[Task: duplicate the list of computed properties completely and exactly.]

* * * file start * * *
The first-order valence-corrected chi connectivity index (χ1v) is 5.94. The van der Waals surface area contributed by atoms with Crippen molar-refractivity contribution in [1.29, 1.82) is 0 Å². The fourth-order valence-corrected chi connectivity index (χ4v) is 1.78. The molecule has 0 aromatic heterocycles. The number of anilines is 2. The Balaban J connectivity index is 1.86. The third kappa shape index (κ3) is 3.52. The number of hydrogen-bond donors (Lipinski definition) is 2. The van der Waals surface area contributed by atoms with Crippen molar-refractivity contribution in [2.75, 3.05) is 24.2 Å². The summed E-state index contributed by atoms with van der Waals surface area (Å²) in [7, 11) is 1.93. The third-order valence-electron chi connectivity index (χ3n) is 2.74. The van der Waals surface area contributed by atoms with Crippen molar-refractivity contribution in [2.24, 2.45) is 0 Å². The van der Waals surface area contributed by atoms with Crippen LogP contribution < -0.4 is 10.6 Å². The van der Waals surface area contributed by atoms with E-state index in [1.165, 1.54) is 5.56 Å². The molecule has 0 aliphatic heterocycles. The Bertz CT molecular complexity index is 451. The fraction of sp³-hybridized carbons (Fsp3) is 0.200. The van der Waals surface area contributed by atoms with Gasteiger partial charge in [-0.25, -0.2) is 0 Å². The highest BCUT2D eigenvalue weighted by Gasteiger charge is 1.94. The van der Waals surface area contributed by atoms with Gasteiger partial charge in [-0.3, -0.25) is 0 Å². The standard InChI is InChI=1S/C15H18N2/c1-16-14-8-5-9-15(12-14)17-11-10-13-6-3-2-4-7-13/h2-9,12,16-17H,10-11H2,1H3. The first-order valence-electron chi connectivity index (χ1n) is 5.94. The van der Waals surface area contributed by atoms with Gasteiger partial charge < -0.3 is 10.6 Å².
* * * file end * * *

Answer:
The first-order valence-corrected chi connectivity index (χ1v) is 5.94. The van der Waals surface area contributed by atoms with Crippen molar-refractivity contribution in [1.29, 1.82) is 0 Å². The fourth-order valence-corrected chi connectivity index (χ4v) is 1.78. The molecule has 0 aromatic heterocycles. The number of anilines is 2. The Balaban J connectivity index is 1.86. The third kappa shape index (κ3) is 3.52. The number of hydrogen-bond donors (Lipinski definition) is 2. The van der Waals surface area contributed by atoms with Crippen molar-refractivity contribution in [2.75, 3.05) is 24.2 Å². The summed E-state index contributed by atoms with van der Waals surface area (Å²) in [7, 11) is 1.93. The third-order valence-electron chi connectivity index (χ3n) is 2.74. The van der Waals surface area contributed by atoms with Crippen molar-refractivity contribution in [2.24, 2.45) is 0 Å². The van der Waals surface area contributed by atoms with Crippen LogP contribution < -0.4 is 10.6 Å². The van der Waals surface area contributed by atoms with E-state index in [1.165, 1.54) is 5.56 Å². The molecule has 0 aliphatic heterocycles. The Bertz CT molecular complexity index is 451. The fraction of sp³-hybridized carbons (Fsp3) is 0.200. The van der Waals surface area contributed by atoms with Gasteiger partial charge in [-0.25, -0.2) is 0 Å². The highest BCUT2D eigenvalue weighted by Gasteiger charge is 1.94. The van der Waals surface area contributed by atoms with Gasteiger partial charge in [-0.3, -0.25) is 0 Å². The standard InChI is InChI=1S/C15H18N2/c1-16-14-8-5-9-15(12-14)17-11-10-13-6-3-2-4-7-13/h2-9,12,16-17H,10-11H2,1H3. The first-order valence-electron chi connectivity index (χ1n) is 5.94. The van der Waals surface area contributed by atoms with Gasteiger partial charge < -0.3 is 10.6 Å².